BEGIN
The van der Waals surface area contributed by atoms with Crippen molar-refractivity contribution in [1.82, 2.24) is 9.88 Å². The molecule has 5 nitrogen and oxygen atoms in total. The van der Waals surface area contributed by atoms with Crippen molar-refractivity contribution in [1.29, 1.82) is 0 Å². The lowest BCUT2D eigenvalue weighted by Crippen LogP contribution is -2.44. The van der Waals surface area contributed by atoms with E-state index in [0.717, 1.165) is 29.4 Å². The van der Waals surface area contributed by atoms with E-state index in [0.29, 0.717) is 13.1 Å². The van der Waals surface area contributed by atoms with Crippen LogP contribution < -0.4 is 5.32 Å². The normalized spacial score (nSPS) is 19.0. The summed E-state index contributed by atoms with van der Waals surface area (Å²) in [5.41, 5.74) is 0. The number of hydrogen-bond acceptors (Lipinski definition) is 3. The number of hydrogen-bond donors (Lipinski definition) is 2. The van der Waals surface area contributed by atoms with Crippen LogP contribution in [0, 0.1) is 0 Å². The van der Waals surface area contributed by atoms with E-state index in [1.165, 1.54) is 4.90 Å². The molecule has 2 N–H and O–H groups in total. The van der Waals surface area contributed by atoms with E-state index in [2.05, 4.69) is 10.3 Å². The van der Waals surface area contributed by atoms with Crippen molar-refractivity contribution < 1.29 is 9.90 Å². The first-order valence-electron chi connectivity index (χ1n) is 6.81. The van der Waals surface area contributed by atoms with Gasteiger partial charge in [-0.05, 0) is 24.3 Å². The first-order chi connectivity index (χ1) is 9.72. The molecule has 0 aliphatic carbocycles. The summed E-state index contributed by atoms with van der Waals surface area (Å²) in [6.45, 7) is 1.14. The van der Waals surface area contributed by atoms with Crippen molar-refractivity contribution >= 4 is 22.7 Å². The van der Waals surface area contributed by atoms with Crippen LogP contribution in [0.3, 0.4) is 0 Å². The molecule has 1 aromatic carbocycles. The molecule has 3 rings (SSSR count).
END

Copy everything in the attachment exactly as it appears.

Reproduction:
The van der Waals surface area contributed by atoms with Crippen molar-refractivity contribution in [1.82, 2.24) is 9.88 Å². The molecule has 5 nitrogen and oxygen atoms in total. The van der Waals surface area contributed by atoms with Crippen molar-refractivity contribution in [1.29, 1.82) is 0 Å². The lowest BCUT2D eigenvalue weighted by Crippen LogP contribution is -2.44. The van der Waals surface area contributed by atoms with E-state index in [0.717, 1.165) is 29.4 Å². The van der Waals surface area contributed by atoms with E-state index in [0.29, 0.717) is 13.1 Å². The van der Waals surface area contributed by atoms with Crippen LogP contribution < -0.4 is 5.32 Å². The normalized spacial score (nSPS) is 19.0. The summed E-state index contributed by atoms with van der Waals surface area (Å²) in [5.41, 5.74) is 0. The number of hydrogen-bond acceptors (Lipinski definition) is 3. The number of hydrogen-bond donors (Lipinski definition) is 2. The van der Waals surface area contributed by atoms with Crippen LogP contribution in [0, 0.1) is 0 Å². The van der Waals surface area contributed by atoms with E-state index in [1.165, 1.54) is 4.90 Å². The molecule has 2 N–H and O–H groups in total. The van der Waals surface area contributed by atoms with E-state index in [2.05, 4.69) is 10.3 Å². The van der Waals surface area contributed by atoms with Crippen molar-refractivity contribution < 1.29 is 9.90 Å². The first-order valence-electron chi connectivity index (χ1n) is 6.81. The van der Waals surface area contributed by atoms with Gasteiger partial charge in [-0.05, 0) is 24.3 Å². The first-order chi connectivity index (χ1) is 9.72. The molecule has 0 aliphatic carbocycles. The summed E-state index contributed by atoms with van der Waals surface area (Å²) in [6.45, 7) is 1.14. The van der Waals surface area contributed by atoms with Crippen molar-refractivity contribution >= 4 is 22.7 Å². The van der Waals surface area contributed by atoms with Crippen LogP contribution in [0.3, 0.4) is 0 Å². The molecule has 1 aromatic carbocycles. The molecule has 3 rings (SSSR count).